An article which has caused no small amount of controversy within the U.S. government is "The Origins of the American Military Coup of 2012." This was written by Lieutenant Colonel Charles J. Dunlap, Jr., US Air Force, and appeared in the Winter 1992-93 issue of **Parameters**, a publication of the U.S. Army War College. The article describes a future history in which the American military takes control of the United States in the year 2012. Colonel Dunlap's history is like this...

    Starting in the early 1990s, the US began to declare social problems "national security threats." This gave the government legal justification for employing the military to rebuild the highways, provide health care, dispose of hazardous wastes, etc. The biggest military role was in law enforcement, with the armed forces conducting police operations in the crime-ridden urban areas, now termed "National Security Zones." The military also got involved in running several foreign countries whose civil infrastructures had collapsed. Dunlap's crisis came with the Second Gulf War. Participation in countless law enforcement, humanitarian and other civilian missions had undermined training. The end result was a disaster as the Iranian 10th Armored Corps overran American units near Daharan. Unable to perform its combat missions, the military turned inwards and marched into the White House with the backing of much of the civilian sector.

    Colonel Dunlap's article is not so much an attack on the military as it a critique of policies already in place in the United States. With the end of the Cold War and the downsizing of the military, many members of the Defense Department are looking for new missions. Recently, a number of professional military journals have run articles advocating the armed forces be used to perform civil functions. And, in point of fact, the government has recently employed the armed forces in law enforcement operations within the United States.

    Dunlap identifies much of the problem starting with the government employing extra-Constitutional measures. Obviously, he is referring to conditions in contemporary America. What is remarkable is the number of public officials who have routinely violated the Bill of Rights.

    Colonel Dunlap writes that it is the duty of members of the armed forces to speak up when they see threats to the Constitution developing. He is not the only one voicing concern. In testimony before the U.S. Congress during 1987, Secretary of Defense Frank Carlucci stated that employment of U.S. Armed forces for internal security missions would pose a serious threat to democratic, civilian government. The possibility of a "coup" remains to be seen.

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    A phenomenon of recent years is the United States government labeling non-military social conditions as "national security threats" in order to mobilize resources and energies. "Wars" have been launched against crime, poverty, pornography, drugs, and the energy shortage. A "war" on firearms seems to have been forestalled by the rise of the militia movement.

    But these "wars" make no rational sense. Social and economic problems are not enemy armed forces. Consequently they can not be "defeated" by a militaristic approach. This has been evidenced by the failure of the government to provide a modicum of public security despite massive law enforcement efforts in pursuit of the "war" on crime. Similar wars to enforce drug prohibition, end poverty, and create an energy independent America have all failed. The real advantage to these "wars" is that since they are by nature unwinnable they give an excuse for the government to maintain a permanent quasi-state of emergency in which inroads on Constitutional rights are accepted as necessary as part of the national effort. For example, the Anti-Drug Abuse Act of 1988, one of the foundations for the "war on drugs," restricts the 1st Amendment right to petition government by discouraging calls for legalization of drugs. The Act also overturns certain 2nd Amendment guarantees of firearms ownership, and mandates drug testing, a direct violation of 4th and 5th amendment rights to be secure in one's persons and against self incrimination.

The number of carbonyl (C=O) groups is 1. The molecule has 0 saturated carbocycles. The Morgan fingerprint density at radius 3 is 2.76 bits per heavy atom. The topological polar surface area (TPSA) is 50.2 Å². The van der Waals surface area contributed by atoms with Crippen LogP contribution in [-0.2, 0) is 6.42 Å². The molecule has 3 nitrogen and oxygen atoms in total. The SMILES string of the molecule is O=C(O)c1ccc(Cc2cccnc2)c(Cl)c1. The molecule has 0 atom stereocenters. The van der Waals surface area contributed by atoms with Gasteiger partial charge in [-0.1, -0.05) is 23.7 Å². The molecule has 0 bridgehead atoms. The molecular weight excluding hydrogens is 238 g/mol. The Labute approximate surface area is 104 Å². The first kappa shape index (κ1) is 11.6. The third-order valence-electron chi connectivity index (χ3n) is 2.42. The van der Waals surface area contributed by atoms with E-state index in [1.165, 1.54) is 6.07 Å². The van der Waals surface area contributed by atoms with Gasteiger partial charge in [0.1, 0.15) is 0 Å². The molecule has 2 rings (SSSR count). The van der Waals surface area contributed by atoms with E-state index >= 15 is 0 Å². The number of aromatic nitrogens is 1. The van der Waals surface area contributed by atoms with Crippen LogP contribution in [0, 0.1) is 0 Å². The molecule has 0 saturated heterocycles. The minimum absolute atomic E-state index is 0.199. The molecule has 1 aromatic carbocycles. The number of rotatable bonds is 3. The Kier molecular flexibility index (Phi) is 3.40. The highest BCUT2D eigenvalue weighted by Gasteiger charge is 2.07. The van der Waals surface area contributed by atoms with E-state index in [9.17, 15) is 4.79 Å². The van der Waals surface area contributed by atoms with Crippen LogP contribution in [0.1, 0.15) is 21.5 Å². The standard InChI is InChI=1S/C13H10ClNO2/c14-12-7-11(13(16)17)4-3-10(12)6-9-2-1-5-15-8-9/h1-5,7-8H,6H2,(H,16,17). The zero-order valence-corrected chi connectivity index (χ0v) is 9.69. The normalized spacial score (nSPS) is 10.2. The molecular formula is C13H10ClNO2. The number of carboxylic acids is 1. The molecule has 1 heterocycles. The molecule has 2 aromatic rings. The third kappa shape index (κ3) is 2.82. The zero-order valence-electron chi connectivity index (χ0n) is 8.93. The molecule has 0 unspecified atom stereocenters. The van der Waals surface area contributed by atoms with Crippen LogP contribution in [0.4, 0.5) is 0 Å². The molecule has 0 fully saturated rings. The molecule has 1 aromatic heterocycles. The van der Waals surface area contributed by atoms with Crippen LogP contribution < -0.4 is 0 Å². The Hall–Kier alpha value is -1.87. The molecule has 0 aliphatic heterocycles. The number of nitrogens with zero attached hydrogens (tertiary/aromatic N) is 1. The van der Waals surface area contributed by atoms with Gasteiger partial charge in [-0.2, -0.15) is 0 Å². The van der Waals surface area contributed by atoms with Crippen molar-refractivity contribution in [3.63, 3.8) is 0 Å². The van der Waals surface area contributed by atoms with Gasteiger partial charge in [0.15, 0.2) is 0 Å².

These new "wars" raise some legal implications. If the United States is actually at "war" with its own people, then all members of law enforcement conceivably are subject to the various Geneva and Hague conventions on the laws of land warfare. This would mean that police officers who have confiscated property illegally or killed innocent citizens in the course of law enforcement operations would be considered war criminals. And, by generally accepted practice, the political and law enforcement leaders who have generated the policies in the first place could also be held accountable in an international court for illegal actions by their subordinates.

    Proclaiming a state of "war" is more an act of desperation than an intelligent national strategy. It de facto means that the government has run out of democratic options. The effects on the government's own legitimacy should be considered when the state declares its own people "the enemy." A government that is at war with its own people can not maintain its support for long. This can be seen in the rapid growth of anti-government media.

    The militarization of domestic policy leads to a militarized popular response. Resentment over unconstitutional government actions leads to resistance, and insurgency becomes a realistic alternative in the face of government assaults. Hence, the rise of the militia movement and the inevitability of the bombing of the Murrah federal building.